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How To Have Your Outstanding Customer Invoices Paid Earlier Without Losing Competitiveness By Tightening Your Customer’s Payment Terms

One of the key challenges faced by SMEs is having to offer lengthy payment terms to customers, of up to or beyond 90 days, in order position themselves competitively to win business, which can leave them at risk of having insufficient cash to meet payment obligations as they fall due. This leads many businesses to explore innovative financing solutions. Factoring, a form of asset-backed lending, emerges as a strategic tool to enhance liquidity, reduce receivable days, and boost financial resilience.

Understanding Factoring:


Factoring is a financial practice where a business sells its accounts receivable to a third-party financial institution, known as a factor, at a discounted rate. This provides immediate cash inflow, allowing SMEs to meet short-term financial obligations, invest in growth opportunities, and mitigate the impact of late payments.


Types of Factoring:


1. Recourse Factoring:

  • SMEs remain responsible for unpaid invoices if the customer defaults.

  • Lower fees, but higher risk for the business.  

2. Non-Recourse Factoring:

  • The factor assumes the risk of non-payment, providing greater security to the SME.

  • Higher fees due to the assumption of credit risk by the factor.


Factoring as a Subset of Trade Finance:


Factoring is a subset of trade finance, specifically falling under the broader category of supply chain finance. It plays a crucial role in facilitating smoother transactions along the supply chain by injecting liquidity into the system. By converting receivables into immediate cash, businesses can ensure a seamless flow of goods and services without disruptions caused by delayed payments.


Benefits of Factoring:


  1. Improved Cash Flow: Accelerated access to cash helps SMEs meet working capital needs and navigate unexpected financial challenges.

  2. Risk Mitigation: Non-recourse factoring shields businesses from the risks of customer default, providing financial security.

  3. Focus on Core Operations: Outsourcing receivables management allows SMEs to concentrate on core business activities, enhancing overall efficiency.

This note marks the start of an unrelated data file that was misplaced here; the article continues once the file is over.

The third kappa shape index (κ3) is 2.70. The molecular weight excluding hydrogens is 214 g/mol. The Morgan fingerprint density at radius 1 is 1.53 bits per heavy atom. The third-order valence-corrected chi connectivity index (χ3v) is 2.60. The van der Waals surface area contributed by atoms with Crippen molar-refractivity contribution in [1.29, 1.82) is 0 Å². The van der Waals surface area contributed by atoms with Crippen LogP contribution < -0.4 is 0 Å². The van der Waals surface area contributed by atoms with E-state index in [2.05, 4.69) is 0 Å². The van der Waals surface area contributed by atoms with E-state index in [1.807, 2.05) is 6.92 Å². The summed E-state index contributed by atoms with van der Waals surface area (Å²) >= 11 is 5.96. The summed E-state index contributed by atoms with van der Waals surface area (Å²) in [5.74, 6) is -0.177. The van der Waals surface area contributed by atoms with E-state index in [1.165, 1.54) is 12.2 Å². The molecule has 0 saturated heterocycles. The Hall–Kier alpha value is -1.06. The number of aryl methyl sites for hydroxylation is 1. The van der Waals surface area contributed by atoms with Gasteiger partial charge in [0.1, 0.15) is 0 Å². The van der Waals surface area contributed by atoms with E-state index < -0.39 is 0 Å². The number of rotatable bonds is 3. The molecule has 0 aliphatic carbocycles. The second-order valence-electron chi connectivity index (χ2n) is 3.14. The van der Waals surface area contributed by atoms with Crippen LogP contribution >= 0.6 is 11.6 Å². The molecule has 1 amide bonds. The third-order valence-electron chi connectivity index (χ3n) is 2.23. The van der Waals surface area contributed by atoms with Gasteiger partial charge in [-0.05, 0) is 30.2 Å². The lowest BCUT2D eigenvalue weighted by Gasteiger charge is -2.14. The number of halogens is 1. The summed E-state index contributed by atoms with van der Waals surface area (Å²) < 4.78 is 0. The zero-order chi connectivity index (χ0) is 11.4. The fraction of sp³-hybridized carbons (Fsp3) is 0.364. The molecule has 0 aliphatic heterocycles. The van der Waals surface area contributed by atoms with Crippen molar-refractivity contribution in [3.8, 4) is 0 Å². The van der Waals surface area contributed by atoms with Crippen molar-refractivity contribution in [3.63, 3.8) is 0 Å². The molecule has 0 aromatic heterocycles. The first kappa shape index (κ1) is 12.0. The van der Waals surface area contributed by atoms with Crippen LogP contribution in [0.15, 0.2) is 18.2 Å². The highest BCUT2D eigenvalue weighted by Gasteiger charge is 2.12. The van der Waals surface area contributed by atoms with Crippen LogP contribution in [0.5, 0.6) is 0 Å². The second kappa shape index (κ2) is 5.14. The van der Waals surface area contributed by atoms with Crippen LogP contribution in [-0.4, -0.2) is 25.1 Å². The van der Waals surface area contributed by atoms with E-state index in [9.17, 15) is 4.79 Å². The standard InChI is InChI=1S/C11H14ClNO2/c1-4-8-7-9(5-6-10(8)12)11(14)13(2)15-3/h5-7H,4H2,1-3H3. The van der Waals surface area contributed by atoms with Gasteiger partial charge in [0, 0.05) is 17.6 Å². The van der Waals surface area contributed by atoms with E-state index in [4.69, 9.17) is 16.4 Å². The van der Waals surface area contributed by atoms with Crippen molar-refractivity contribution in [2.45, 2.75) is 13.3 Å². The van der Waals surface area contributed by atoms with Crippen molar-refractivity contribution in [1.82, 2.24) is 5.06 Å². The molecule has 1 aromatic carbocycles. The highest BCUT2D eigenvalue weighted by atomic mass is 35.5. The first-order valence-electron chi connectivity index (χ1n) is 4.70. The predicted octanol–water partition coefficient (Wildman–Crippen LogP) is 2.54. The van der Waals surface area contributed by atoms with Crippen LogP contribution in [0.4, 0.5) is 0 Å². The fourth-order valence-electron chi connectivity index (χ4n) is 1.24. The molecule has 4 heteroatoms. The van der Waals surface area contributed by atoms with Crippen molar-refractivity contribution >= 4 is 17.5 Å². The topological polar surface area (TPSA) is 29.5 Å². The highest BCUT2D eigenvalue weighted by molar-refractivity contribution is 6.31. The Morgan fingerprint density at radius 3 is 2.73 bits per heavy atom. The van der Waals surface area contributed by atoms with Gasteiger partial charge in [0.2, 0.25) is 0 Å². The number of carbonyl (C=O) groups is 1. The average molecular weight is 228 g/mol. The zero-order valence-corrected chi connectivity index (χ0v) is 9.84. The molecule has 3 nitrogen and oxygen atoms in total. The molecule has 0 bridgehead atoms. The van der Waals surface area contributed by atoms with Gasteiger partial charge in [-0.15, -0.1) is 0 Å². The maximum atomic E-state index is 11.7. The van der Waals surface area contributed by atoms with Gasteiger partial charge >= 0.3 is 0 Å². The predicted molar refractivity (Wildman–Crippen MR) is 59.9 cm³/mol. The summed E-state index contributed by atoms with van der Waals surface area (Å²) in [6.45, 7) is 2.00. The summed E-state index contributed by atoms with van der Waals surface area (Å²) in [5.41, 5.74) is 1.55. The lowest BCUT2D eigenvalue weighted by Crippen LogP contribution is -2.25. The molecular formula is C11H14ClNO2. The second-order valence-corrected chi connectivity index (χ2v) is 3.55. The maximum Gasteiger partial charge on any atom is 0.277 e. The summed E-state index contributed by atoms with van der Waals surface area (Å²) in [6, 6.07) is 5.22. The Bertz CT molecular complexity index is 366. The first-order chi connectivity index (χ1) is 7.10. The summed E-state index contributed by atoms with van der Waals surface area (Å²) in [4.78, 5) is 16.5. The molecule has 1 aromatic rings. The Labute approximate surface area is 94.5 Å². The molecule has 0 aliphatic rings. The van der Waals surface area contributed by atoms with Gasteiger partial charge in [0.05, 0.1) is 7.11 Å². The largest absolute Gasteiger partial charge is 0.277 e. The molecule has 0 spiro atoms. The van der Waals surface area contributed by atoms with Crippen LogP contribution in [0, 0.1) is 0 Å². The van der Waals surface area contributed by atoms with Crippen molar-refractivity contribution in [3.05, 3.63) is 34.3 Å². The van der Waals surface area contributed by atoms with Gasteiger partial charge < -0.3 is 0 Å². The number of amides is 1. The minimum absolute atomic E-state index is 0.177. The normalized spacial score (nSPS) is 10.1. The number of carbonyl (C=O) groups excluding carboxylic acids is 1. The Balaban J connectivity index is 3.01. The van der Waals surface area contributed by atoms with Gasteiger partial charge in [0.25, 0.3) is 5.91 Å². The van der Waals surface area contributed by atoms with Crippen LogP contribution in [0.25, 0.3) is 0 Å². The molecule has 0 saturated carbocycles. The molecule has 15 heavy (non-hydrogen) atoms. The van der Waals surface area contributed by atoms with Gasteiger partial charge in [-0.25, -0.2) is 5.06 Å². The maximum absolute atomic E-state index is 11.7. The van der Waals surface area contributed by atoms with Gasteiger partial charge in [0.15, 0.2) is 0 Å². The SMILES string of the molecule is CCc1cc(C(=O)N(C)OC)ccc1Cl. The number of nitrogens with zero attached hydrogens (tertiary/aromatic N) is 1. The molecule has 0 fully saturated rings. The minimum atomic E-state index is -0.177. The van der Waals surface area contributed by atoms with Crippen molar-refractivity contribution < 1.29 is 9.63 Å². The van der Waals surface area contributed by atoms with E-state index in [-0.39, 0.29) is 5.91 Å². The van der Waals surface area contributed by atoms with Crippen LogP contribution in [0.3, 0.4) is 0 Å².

Costs of Factoring:


  1. Discount Fees: The factor charges a fee, typically a percentage of the invoice value, as compensation for advancing funds.

  2. Interest Charges: In some cases, interest may be applied on the advanced funds until the customer pays the invoice.


In conclusion, factoring emerges as a powerful financial instrument for SMEs seeking to expedite cash flow and strengthen their financial position. By understanding the benefits and costs associated with factoring, businesses can make informed decisions to optimize their receivables management and drive sustainable growth.




Q: What is Accounts Receivable (AR)?

A: Accounts Receivable refers to the money owed to a business by its customers for goods or services provided on credit. It represents a key component of a company's assets.


Q: What is Supply Chain Finance?

A: Supply Chain Finance involves optimizing the financial processes within a supply chain to improve efficiency, reduce costs, and enhance collaboration among trading partners.


Q: What is Trade Finance?

A: Trade Finance encompasses various financial products and services that facilitate international trade transactions. It includes instruments like letters of credit, documentary collections, and factoring.


Q: What is Working Capital?

A: Working Capital is the difference between a company's current assets and current liabilities. It reflects the operational liquidity available to meet short-term obligations and fund day-to-day business activities.




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About the author


Sabbir Rahman is Managing Director of Langdon Capital. He has held prior roles with Morgan Stanley, Lazard and Barclays Investment Bank. He has executed over £60 billion in notional value of debt, equity, M&A and derivatives transactions with global corporates, private equity funds and financial sponsor groups.


About Langdon Capital


Langdon Capital assists SMEs and mid-market companies with capital raising, M&A and disposals up to £250m in transaction size; and innovative, high-growth companies with >£1m in annual revenue and >30% in annual revenue growth raise debt or equity, at Series A and later funding rounds, from a network of alternative investors spanning private equity firms, venture capital funds, corporate VC arms, family offices, venture debt funds, private credit funds, real estate funds and hedge funds.




This is not financial advice or any offer, invitation or inducement to sell or provide financial products or services or to engage in any form of investment activity.

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